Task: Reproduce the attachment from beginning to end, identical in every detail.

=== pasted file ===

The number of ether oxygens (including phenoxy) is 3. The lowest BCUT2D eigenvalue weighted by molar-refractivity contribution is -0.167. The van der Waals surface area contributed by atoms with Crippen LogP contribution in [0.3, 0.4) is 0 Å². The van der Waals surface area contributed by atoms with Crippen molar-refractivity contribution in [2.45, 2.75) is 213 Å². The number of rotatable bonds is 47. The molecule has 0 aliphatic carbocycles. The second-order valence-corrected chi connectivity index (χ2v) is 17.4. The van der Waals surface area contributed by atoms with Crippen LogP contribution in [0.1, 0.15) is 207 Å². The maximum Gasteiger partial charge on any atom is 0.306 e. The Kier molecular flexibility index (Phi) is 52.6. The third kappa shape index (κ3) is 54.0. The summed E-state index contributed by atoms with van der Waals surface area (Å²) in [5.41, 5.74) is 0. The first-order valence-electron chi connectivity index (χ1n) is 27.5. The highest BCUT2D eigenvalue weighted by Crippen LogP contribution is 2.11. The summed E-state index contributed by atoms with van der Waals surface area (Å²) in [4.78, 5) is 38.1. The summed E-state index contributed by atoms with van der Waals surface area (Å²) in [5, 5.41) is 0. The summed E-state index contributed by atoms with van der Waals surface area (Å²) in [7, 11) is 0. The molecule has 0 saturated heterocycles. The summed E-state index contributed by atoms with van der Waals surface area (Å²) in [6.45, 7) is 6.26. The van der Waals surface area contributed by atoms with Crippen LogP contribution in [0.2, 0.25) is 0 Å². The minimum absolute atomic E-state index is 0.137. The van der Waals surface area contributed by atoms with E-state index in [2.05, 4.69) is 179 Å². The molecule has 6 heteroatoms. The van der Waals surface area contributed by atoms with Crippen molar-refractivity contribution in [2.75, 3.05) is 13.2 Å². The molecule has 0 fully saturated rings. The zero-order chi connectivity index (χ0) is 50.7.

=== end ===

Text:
The number of ether oxygens (including phenoxy) is 3. The lowest BCUT2D eigenvalue weighted by molar-refractivity contribution is -0.167. The van der Waals surface area contributed by atoms with Crippen LogP contribution in [0.3, 0.4) is 0 Å². The van der Waals surface area contributed by atoms with Crippen molar-refractivity contribution in [2.45, 2.75) is 213 Å². The number of rotatable bonds is 47. The molecule has 0 aliphatic carbocycles. The second-order valence-corrected chi connectivity index (χ2v) is 17.4. The van der Waals surface area contributed by atoms with Crippen LogP contribution in [0.1, 0.15) is 207 Å². The maximum Gasteiger partial charge on any atom is 0.306 e. The Kier molecular flexibility index (Phi) is 52.6. The third kappa shape index (κ3) is 54.0. The summed E-state index contributed by atoms with van der Waals surface area (Å²) in [5.41, 5.74) is 0. The first-order valence-electron chi connectivity index (χ1n) is 27.5. The highest BCUT2D eigenvalue weighted by Crippen LogP contribution is 2.11. The summed E-state index contributed by atoms with van der Waals surface area (Å²) in [4.78, 5) is 38.1. The summed E-state index contributed by atoms with van der Waals surface area (Å²) in [5, 5.41) is 0. The summed E-state index contributed by atoms with van der Waals surface area (Å²) in [7, 11) is 0. The molecule has 0 saturated heterocycles. The summed E-state index contributed by atoms with van der Waals surface area (Å²) in [6.45, 7) is 6.26. The van der Waals surface area contributed by atoms with Crippen LogP contribution in [0.2, 0.25) is 0 Å². The minimum absolute atomic E-state index is 0.137. The van der Waals surface area contributed by atoms with E-state index in [2.05, 4.69) is 179 Å². The molecule has 6 heteroatoms. The van der Waals surface area contributed by atoms with Crippen molar-refractivity contribution in [2.75, 3.05) is 13.2 Å². The molecule has 0 fully saturated rings. The zero-order chi connectivity index (χ0) is 50.7.